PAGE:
First Sight: Hyundai i30Tue, 13 Sep 2011
Hyundai invited Car Design News for an exclusive sneak preview of the all-new i30 last week, ahead of its global debut at the Frankfurt motor show today.
The event was held in Frankfurt's renowned Cocoon Club (the venue will also play host to this year's Interior Motives Awards, which takes place this coming Wednesday night), and was chosen because of its interior décor – something Hyundai's European Design Chief, Thomas Buerkle, likened to the Korean company's 'Fluidic Sculpture' design language.
"We have been inspired by nature and beautiful shapes," Buerkle told the audience of journalists at the launch. "Our influences have been the energy of water, wind forming stone and giving shape to sand tunes, light reflecting on leaves and creating shapes like curves..."
Hyundai has big ambitions with its new C-segment vehicle, which is heralded as representing a fresh take on Hyundai's Fludic Scupture design language and aims to instill the qualities of the company's new slogan: ‘New Thinking, New Possibilities'. As the brand's best-selling model in Europe, the new i30's goal is to build on the 'quality, reliability and practicality' aspects of its predecessor by now offering 'emotional appeal and style'.
The project was started in 2008, with all of Hyundai's studios participating in the sketching process. "This theme has the most dynamic appeal to attract the emotional aspect of the consumer, not just the rational," Buerkle told CDN, "We don't want owners to decide only with their wallets."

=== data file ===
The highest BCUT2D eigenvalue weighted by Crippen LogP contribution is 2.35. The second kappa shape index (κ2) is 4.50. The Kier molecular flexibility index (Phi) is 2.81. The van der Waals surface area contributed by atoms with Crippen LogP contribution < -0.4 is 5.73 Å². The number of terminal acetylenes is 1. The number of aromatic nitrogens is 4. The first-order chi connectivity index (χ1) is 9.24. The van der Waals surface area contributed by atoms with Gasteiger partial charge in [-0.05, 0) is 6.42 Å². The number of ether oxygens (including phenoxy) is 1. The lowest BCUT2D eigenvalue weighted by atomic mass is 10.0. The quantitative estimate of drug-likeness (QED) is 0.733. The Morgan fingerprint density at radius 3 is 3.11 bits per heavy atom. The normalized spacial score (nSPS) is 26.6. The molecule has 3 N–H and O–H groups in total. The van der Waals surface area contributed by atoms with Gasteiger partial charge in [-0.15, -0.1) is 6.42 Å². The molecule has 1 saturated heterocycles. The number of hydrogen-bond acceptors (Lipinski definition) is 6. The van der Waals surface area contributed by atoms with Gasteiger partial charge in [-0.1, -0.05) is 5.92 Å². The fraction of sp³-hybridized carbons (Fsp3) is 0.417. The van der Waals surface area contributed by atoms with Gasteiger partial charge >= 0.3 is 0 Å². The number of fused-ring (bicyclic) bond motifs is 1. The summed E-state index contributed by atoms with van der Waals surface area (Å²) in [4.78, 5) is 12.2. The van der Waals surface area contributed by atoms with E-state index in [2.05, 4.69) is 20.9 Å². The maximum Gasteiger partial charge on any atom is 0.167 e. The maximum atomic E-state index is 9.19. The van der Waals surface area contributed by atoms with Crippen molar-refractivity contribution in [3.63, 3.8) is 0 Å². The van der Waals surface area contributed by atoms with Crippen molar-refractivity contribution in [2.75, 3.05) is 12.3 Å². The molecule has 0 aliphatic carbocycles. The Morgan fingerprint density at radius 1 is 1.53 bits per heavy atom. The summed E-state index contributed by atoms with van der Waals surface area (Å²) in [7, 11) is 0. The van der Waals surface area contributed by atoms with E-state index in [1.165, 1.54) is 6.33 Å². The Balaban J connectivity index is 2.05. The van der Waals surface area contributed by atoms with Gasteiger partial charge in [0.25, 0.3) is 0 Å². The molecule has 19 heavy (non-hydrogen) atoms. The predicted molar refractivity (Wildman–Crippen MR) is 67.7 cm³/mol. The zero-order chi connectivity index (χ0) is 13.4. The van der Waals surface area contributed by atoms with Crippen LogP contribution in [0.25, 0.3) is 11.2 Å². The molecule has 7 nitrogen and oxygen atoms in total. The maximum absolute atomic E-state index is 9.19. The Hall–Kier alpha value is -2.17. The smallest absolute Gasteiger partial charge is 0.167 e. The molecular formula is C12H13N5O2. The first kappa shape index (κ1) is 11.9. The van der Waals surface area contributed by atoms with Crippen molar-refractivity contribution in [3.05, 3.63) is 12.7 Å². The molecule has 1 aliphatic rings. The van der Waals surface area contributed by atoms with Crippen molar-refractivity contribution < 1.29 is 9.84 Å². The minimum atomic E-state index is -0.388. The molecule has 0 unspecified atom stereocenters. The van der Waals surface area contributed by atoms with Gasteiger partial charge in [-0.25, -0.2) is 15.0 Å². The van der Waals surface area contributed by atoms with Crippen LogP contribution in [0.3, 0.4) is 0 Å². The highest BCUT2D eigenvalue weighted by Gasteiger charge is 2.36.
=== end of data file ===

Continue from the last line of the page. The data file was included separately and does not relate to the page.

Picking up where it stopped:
As with the previous generation i30, the new car has also been designed and engineered in Hyundai's European Technical Center in Russelsheim, Germany, with the design overseen by Buerkle. And, as can be expected, the new car has grown slightly. It now measures 4300mm in overall length, an increase of 15mm over its predecessor. The wheels have been pushed further to the corners, the hood has been shortened and the overhangs decreased, so much of the added length is in its wheelbase, a benefit to rear seat passengers.
Seen from the front, the new i30 wears the company's now defining hexagonal-shaped grille, which debuted on the 2006 Genus concept and in production form on the ix35. The grille is paired with Hyundai's new signature headlamps that bleed over onto the fenders and are akin to those of the larger D-segment i40, which sports a similar DRG. New, recessed LED running lamps bordering the integrated fog lamps are nestled in the lower bumper, giving the once playful face a more aggressive demeanor.
The new shorter hood meant that the proportions had to be redefined, and lead to the creation of A-pillars that rise from hood cowl point to visually extend the hood over the windscreen. This, along with the waistline that leads from the grille all the way to the rear of the car, helped communicate the 'dynamic' look so sought after in small vehicles. While there's a distinct similarity to Peugeot's 308 from the front 3/4 view, particularly where the hoodline meets the A-pillar, its an otherwise successful solution.
Moving over to the profile and it's clear the designers have spent time defining the surfacing of the car. The three clearly defined sections along the bodyside are split by a rising characterline, which becomes a more pronounced boneline, casting shadows and reflecting light as it travels rearward towards the C-pillar. This harmonious interplay of convex and concave surfacing is not new, but it's more what you'd expect of more premium German vehicles than one wearing the Hyundai badge.
By Eric Gallina